Sunday, August 02, 2009

"No New Taxes" Meet Barack Obama

In the eyes of most people, including political pundits, scholars, and every day voters, the beginning of the end of the George H.W. Bush presidency began in June 1990 when he decided to raise taxes. Raising taxes is the occupational hazard of a politician. Even my favorite tax cutter, Ronald Reagan, found himself doing such near the end of his second term. For George Bush, it was absolutely fatal.

In 1988 Bush was desperately trying to make the case that he could carry the Reagan mantle. Conservatives have long been suspicious of Bush's tax cutting credentials. In 1980 Bush described Reagan's tax cut objectives as "Voodoo Economics." Many rank and file Republicans feared that the candidate of 1980 would become the President of 1989. During the 1988 Republican National Convention, Bush tried to placate those concerns with a paragraph that would at first lift up his candidacy and then later haunt his presidency. During that speech, Bush told the enthusiastic crowd: "And I'm the one who will not raise taxes. My opponent now says he'll raise them as a last resort, or a third resort. But when a politician talks like that, you know that's one resort he'll be checking into. My opponent, my opponent won't rule out raising taxes. But I will. And the Congress will push me to raise taxes and I'll say no. And they'll push, and I'll say no, and they'll push again, and I'll say, to them, ‘Read my lips: no new taxes.’ Many believed that statement both sealed the deal and cursed his presidency when he turned back on his pledge in less than two years.

Fast forward to 2008 and candidate Obama has pledged that the middle class would not see an increase in taxes. In fact, we were told that the vast majority of those making less than $250,000 would actually receive a tax cut. This was a constant theme of the Obama campaign and we were even given a nifty calculator on the Obama website so people could see how much they would save under the Obama plan. Fox News reports that is about to change: "'We will not get this economy back on track, recovery will be not strong and sustained, unless we ... can convince the American people that we're going to have the will to bring these deficits down once recovery is firmly established,' Treasury Secretary Tim Geithner said on ABC's 'This Week.' Asked point blank whether it was right to suggest it is a matter of when, not if, taxes will be raised, Geithner responded, 'It is absolutely right.'" The Associated Press went on to point out that Geithner would "not rule out tax increases for the middle class." The Administration can't afford to do such because the middle class has the vast majority of the taxable income "available."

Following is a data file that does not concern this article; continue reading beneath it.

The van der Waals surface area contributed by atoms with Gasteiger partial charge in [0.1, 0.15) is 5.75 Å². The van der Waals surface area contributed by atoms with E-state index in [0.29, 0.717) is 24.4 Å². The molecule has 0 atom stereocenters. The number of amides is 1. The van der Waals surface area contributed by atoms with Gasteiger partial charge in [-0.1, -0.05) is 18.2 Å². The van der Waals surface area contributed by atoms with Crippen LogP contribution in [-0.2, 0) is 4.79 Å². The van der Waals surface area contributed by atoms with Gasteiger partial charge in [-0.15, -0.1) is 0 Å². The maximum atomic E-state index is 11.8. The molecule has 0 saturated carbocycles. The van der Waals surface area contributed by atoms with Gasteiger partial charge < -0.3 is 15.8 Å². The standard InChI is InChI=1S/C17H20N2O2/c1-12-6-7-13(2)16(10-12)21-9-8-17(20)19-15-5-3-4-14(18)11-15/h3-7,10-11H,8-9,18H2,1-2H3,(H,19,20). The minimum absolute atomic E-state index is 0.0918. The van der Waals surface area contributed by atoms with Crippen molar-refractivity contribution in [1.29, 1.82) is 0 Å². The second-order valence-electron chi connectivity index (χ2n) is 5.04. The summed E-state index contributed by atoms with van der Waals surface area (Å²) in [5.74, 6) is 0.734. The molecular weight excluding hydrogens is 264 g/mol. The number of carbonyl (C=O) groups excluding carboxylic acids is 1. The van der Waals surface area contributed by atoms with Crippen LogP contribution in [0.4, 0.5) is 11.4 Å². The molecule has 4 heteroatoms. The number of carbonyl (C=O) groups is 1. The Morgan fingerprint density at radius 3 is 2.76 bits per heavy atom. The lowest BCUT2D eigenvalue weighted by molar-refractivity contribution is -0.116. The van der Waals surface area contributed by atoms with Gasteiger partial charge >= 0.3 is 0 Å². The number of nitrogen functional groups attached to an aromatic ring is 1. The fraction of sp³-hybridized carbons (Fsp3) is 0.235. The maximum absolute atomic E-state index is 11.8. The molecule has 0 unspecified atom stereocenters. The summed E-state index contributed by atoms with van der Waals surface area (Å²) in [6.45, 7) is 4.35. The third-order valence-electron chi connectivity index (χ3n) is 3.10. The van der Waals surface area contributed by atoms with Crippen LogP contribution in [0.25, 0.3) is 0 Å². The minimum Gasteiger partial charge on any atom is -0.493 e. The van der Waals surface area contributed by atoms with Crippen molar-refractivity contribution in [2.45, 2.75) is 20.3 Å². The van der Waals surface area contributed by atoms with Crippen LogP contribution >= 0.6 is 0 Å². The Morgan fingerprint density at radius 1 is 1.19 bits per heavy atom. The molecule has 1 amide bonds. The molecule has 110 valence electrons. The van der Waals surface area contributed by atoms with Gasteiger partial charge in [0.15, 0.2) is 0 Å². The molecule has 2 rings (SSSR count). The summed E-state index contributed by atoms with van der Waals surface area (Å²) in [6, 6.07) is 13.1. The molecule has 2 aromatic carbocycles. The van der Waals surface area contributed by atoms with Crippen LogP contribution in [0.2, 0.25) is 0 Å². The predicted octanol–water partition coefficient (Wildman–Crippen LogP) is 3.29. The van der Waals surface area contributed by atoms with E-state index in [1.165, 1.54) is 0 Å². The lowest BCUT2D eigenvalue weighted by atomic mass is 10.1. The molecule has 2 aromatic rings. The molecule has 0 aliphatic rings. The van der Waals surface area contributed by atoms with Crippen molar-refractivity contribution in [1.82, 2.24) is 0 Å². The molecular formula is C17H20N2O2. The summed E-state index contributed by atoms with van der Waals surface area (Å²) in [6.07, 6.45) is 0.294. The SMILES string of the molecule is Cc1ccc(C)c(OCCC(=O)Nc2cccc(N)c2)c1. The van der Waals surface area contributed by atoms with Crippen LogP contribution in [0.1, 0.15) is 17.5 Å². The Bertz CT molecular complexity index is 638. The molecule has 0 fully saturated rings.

According to Steve Moore of the Wall Street Journal, "The latest data show that a big portion of the federal income tax burden is shoul­dered by a small group of the very richest Americans. The wealthiest 1 percent of the population earn 19 per­cent of the income but pay 37 percent of the income tax. The top 10 percent pay 68 percent of the tab. Meanwhile, the bottom 50 percent—those below the median income level—now earn 13 percent of the income but pay just 3 percent of the taxes."

When Obama begins to go after this "treasure chest" of dollars, his positive polling numbers will go the exact opposite direction as the unemployment figures. The amount of days that will be left in his administration will likely become very numbered indeed.

Kevin Price is Host of the Price of Business, the longest running show on AM 650 (M-F at 11 am) in Houston, Texas and on AOL Radio. His articles often appear in Chicago Sun Times, Reuters, USA Today, and other national media. Steve Moore of the Wall Street Journal calls Price the “best business talk show host in the country.” Find out why and visit his blog at www.BizPlusBlog.com and his show site at www.PriceofBusiness.com. You can also find Price on Strategy Room at FoxNews.com.

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